It is also not like a library in that people go to the library for the loan. When someone who is perfectly willing to purchase a book on Amazon sees that they can borrow the book, they will most likely forgo the credit card transaction.

    As an unpublished author, however, I am not too worried. When my novel finally makes it to Amazon, the lending feature will only help to get my name out there, and with hope, get people reading my novel. It can only be good me.

    One question, though. Will Amazon track loans of individual titles, as they do sales, so that publishers will take note of a new author’s popularity? I believe this is much more important to new authors then money earned. Money is still nice, though.

  16. Teri Heyer says:

    For the record, don’t compare this lending program to the FREE ebooks on Amazon/Kindle or other sites. The author makes the decision to offer his/her book for free. Then Amazon, B&N, etc. decide if they want to match the author’s decision to make it free.

  17. Teri Heyer says:

    This will be a problem if an infinite number of each book can be loaned out at one time. At this point, there’s no plan to pay the authors a dime for the books being loaned. So how does that help the author? What if everyone decides to borrow books and not buy them. Are you all cool with that? In the long run, this will hurt sales, particularly with the higher priced books.

  18. Cindy Bonham-Miller says:

    How does an author get paid when someone loans a hardcover or paperback to multiple friends?

  19. This is one of many reasons why I have issues with Amazon’s way of doing business. It’s part of why I have a Nook and have pretty much stopped shopping at Amazon. I get DVD’s there and that’s about it.

    I agree with the concerns you talked about. Amazon Prime is an awfully expensive customer loyalty program, IMO. The comparison to frequent flier miles doesn’t really hold up for me because those don’t cost extra.

    Amazon has a long-standing reputation for manipulating the market, stamping out competitors and giving publishers a hard time. This has great potential to be another way Amazon tries to control yet another segment of our market, with no regard to how it affects us.

    • Timothy Fish says:

      I order enough stuff that it pays for itself. One could argue it is more fair than a frequent flier program, since the airlines charge everyone for that service, but only the most frequent fliers get full privileges.

      And I find it hard to see how you can argue that is being very hard on the publishers. There’s a give and take, certainly, but it is nothing like some of what another major bookstore has pulled. I’ve known people to walk into a store with money in hand, watch the clerk pull up a listing for a book, and then have the clerk them that he couldn’t order the book. If that isn’t hurtful to publishers, I don’t know what is.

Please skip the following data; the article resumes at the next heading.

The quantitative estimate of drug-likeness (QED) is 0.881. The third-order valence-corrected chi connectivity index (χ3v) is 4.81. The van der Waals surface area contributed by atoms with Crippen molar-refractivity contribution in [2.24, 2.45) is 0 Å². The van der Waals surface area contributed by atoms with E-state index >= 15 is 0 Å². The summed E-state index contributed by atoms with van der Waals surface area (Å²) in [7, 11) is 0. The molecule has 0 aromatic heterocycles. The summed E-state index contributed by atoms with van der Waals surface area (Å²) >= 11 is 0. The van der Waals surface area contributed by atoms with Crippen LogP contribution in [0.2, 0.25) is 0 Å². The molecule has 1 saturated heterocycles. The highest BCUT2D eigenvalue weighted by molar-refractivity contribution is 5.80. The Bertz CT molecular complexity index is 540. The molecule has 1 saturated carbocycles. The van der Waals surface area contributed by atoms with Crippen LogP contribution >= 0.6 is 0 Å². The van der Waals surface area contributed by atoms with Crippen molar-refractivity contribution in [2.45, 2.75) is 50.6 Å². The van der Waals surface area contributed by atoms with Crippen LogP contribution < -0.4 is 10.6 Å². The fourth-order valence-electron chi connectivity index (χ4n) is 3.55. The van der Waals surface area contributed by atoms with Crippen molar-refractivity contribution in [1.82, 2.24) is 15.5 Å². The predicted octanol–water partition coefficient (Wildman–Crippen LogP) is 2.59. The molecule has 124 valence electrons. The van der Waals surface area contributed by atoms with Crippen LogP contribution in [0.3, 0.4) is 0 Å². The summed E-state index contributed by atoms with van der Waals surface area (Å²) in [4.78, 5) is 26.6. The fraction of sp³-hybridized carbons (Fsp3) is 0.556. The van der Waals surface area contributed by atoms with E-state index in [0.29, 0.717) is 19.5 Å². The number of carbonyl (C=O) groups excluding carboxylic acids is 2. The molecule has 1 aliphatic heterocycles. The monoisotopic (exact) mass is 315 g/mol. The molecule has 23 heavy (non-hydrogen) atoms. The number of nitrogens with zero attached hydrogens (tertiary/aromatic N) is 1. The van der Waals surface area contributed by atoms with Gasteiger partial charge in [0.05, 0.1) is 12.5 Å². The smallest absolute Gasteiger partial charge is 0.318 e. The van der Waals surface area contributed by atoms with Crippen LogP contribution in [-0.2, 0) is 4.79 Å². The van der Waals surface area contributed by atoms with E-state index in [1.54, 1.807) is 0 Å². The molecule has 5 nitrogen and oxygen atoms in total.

• In most instances, the reader goes and orders it somewhere else. That still doesn’t hurt the publisher or the author in the long run. I live in a rural area (which, btw, is most of America) and have never easily had access to a good bookstore. It’s only been in the last four years that our one chain bookstore has beefed up its Christian fiction section. It’s faster to order a book online than request the bookstore order it.

        What does hurt the publisher, and in turn the author, is the way Amazon forces publishers to accept Amazon’s sales terms. Apple does the same thing. Amazon refused to play by Apple’s rules and as a result Apple is in the process of making it where you can’t easily buy Kindle books on Apple products.

        Amazon tells publishers what they can and cannot do and forces them to play the game to Amazon’s benefit. At cost to us, the writers. B&N doesn’t do that at the corporate level. Amazon and Apple do.

    • Joe Pote says:

      Wow! I am sure that I am showing my ignorance here, but what has Amazon done to merit such loathing?

      As a customer, I have always enjoyed doing business with Amazon, and found them to be cost-competitive, easy to use, efficient and responsive.

      As an author who recently published through Amazon, I have had no major complaints. Yes, there were a few areas where a little clearer direction could have been given, but they were quick to respond to questions and reported issues.

      Frankly I have no bad things to say about Amazon…

  20. TNeal says:

    Some good thoughts.

    As an Amazon Prime member with a Kindle, I appreciate the service without hesitation.

    As an author, I have more of a wait-and-see approach. My first thought though is it helps promote reading and that’s a good thing. It also may give a particular book the light of day it wouldn’t get otherwise.

  21. Clara Rose says:

    It sounds like the library to me… with the potential to be even better. An unlimited number of titles could be available someday, I would be thrilled to have mine included.

    Some true book lovers (like me) will read the digital version and still want the actual book. We love the feel and the smell of the real thing! If I love it, I want to own it.

    I don’t think we need to fear this new tool, it is another way to attract new readers and followers in our tribes!

    Just my thoughts.

  22. Colin Smith says:

    I haven’t read all the other comments, so sorry if I’m repeating what someone else has said.